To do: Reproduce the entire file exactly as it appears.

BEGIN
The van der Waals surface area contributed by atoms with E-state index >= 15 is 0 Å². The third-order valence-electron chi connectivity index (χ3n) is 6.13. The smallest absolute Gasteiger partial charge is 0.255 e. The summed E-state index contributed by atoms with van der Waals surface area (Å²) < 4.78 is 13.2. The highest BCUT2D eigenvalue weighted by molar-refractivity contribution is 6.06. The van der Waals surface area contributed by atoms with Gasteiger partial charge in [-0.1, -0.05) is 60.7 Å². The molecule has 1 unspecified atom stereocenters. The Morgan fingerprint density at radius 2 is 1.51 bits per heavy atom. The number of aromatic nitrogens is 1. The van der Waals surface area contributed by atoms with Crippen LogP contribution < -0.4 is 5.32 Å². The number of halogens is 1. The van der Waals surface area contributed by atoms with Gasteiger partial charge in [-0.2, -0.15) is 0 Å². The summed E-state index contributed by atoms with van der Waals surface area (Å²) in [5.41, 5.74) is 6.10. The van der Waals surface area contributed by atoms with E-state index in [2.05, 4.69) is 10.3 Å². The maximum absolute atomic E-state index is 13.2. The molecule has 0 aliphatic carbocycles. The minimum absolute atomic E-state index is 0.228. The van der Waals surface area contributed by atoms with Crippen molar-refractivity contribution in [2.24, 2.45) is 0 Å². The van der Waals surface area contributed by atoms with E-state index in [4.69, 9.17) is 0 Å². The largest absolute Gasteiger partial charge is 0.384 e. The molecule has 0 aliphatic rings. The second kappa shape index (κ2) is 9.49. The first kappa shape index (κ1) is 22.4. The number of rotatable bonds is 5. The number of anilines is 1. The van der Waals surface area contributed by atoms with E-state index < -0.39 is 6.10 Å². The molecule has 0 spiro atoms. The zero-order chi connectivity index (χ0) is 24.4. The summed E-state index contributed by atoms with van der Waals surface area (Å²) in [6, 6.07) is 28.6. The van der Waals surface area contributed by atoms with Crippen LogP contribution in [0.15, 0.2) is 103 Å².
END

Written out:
The van der Waals surface area contributed by atoms with E-state index >= 15 is 0 Å². The third-order valence-electron chi connectivity index (χ3n) is 6.13. The smallest absolute Gasteiger partial charge is 0.255 e. The summed E-state index contributed by atoms with van der Waals surface area (Å²) < 4.78 is 13.2. The highest BCUT2D eigenvalue weighted by molar-refractivity contribution is 6.06. The van der Waals surface area contributed by atoms with Gasteiger partial charge in [-0.1, -0.05) is 60.7 Å². The molecule has 1 unspecified atom stereocenters. The Morgan fingerprint density at radius 2 is 1.51 bits per heavy atom. The number of aromatic nitrogens is 1. The van der Waals surface area contributed by atoms with Crippen LogP contribution < -0.4 is 5.32 Å². The number of halogens is 1. The van der Waals surface area contributed by atoms with Gasteiger partial charge in [-0.2, -0.15) is 0 Å². The summed E-state index contributed by atoms with van der Waals surface area (Å²) in [5.41, 5.74) is 6.10. The van der Waals surface area contributed by atoms with E-state index in [2.05, 4.69) is 10.3 Å². The maximum absolute atomic E-state index is 13.2. The molecule has 0 aliphatic carbocycles. The minimum absolute atomic E-state index is 0.228. The van der Waals surface area contributed by atoms with Crippen molar-refractivity contribution in [2.24, 2.45) is 0 Å². The van der Waals surface area contributed by atoms with E-state index in [4.69, 9.17) is 0 Å². The largest absolute Gasteiger partial charge is 0.384 e. The molecule has 0 aliphatic rings. The second kappa shape index (κ2) is 9.49. The first kappa shape index (κ1) is 22.4. The number of rotatable bonds is 5. The number of anilines is 1. The van der Waals surface area contributed by atoms with E-state index < -0.39 is 6.10 Å². The molecule has 0 spiro atoms. The zero-order chi connectivity index (χ0) is 24.4. The summed E-state index contributed by atoms with van der Waals surface area (Å²) in [6, 6.07) is 28.6. The van der Waals surface area contributed by atoms with Crippen LogP contribution in [0.15, 0.2) is 103 Å².